With school out for the summer, Tuesday night’s Farmington R-7 Board of Education meeting focused on handbooks and policy revisions.
The board approved a revised alcohol and drug policy in regards to extracurricular activities.
Pat Burns, activities director for the district, explained to the board the policy dealing with alcohol/drug use by an athlete was not “equal” from one sport to the next. As it was in place, students were immediately dismissed from the team when an offense occurred.
Depending on when the incident happened, a student would miss either “a whole season or just a couple of games”, said Burns.
The new policy presented by Burns would, on the first offense, have a student suspended from 30 percent of the maximum number of scheduled games. Burns gave an example of a basketball team, which would play a 16 game, three tournament schedule for a total of 25 games. The 30 percent would be 7.5 games, which would round up to an eight-game suspension. If the suspension occurs at the end of a season, it would carry over into the next sport or activity that student participates in.
The report prepared by Burns for the board also says that, for eligibility to be reinstated, the student will be required to attend a counseling session. A second offense would have the student suspended for 365 days from games, contests or activities and would also require the student to attend a counseling session.
Board member Angie Hahn asked Burns what type of counseling they had considered the student should attend. Burns said he and Cindy Presnell, director of student services, have talked with district lawyers about the legal issues and that they had approved the final draft.
While Burns stated this policy takes a firmer stance than those from similar schools around the state, he feels that giving the student a chance to remain a part of the team is an important aspect.
“If (the student) can come back to the team, that can be a positive influence for them,” he said.
The board voted unanimously to approve the new policy.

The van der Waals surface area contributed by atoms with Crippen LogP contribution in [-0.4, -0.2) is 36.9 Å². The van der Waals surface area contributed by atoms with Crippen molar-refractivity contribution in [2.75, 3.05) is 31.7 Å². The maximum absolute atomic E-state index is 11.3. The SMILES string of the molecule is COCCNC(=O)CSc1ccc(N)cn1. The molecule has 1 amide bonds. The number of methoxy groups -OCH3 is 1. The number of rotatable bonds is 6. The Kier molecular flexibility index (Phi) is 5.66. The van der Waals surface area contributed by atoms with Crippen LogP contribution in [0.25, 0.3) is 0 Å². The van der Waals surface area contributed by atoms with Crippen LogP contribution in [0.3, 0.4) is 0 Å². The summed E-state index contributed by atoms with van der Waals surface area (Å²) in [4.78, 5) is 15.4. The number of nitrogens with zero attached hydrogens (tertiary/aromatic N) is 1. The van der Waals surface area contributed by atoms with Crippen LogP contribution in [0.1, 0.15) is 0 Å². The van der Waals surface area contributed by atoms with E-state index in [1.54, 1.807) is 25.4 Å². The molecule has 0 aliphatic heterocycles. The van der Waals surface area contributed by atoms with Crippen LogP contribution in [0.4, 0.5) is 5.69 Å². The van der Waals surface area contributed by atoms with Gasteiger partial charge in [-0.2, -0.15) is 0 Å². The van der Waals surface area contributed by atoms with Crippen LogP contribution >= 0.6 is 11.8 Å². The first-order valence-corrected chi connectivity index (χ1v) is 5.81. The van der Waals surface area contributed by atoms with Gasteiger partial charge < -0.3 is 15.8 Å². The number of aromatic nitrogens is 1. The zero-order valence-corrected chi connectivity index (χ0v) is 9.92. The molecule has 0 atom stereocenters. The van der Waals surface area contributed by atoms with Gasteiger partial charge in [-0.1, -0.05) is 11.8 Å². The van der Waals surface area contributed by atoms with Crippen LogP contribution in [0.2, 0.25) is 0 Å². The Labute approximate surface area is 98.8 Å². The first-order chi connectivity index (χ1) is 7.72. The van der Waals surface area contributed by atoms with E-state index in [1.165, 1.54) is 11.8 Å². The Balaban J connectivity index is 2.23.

In other business, the board placed on 30-day review a proposal from students at Farmington Middle School to change the name of their mascot. Principal Dr. Dorothy Winslow introduced Student Council sponsor Nikki Asher and students Kaitlyn Whitner and Maddie McMillian to the board.
The current mascot for the school is a Squire — which, according to the Mirriam-Webster dictionary, is the “shield-bearer or armor-bearer of a knight”. The mascot name was selected many years ago when Harold Wright was the principal. The students told the board they had polled their classmates and a total of 83 percent approved the name change from Squire to Knights.
The board placed on a ten-day review a number of changes and revisions for the 2008-09 district handbooks. Presnell highlighted the proposed changes with the board. The board will hold a special meeting on June 27 at noon after they have reviewed the changes.
In other reports, ICC/Director of testing Roblyn Hatch gave a report on the Mastery tests taken by the district’s first- and second-graders this past school year. The test were given in place of the Terra Nova and were prepared by Hatch and Instruction Curriculum Coordinator Kim Amsden to “test what we teach our kids (towards) the curriculum and the state standards”, Hatch explained. Superintendent Dr. W.L. Sanders complimented Hatch, Amsden and the elementary principals and teachers for a “good first year” for this testing program.
In construction updates, the board approved a change order in the amount of $10,349 for a fire barrier at the new Middle School addition. The board also approved an Essential Technology Pilot Program for 12 classrooms and a computer lab at the high school. This pilot program will assess the equipment being considered by the district for the technology upgrades. The total cost for this pilot program is $33,989. All of these projects are part of the $16 million, no tax increase bond issue passed by voters in April of 2006.
The Heartland Hero was announced by Assistant Superintendent Jeff Williams. Farmington graduate Sydney Winslow was honored for her work with the fifth-eighth grade summer school program.
Ron Farrow was announced as the Featured Teacher. Farrow is a music instructor at Lincoln Intermediate and Williams said Farrow can make “any student enjoy music” and that he is also preparing his students to be “successful in life”.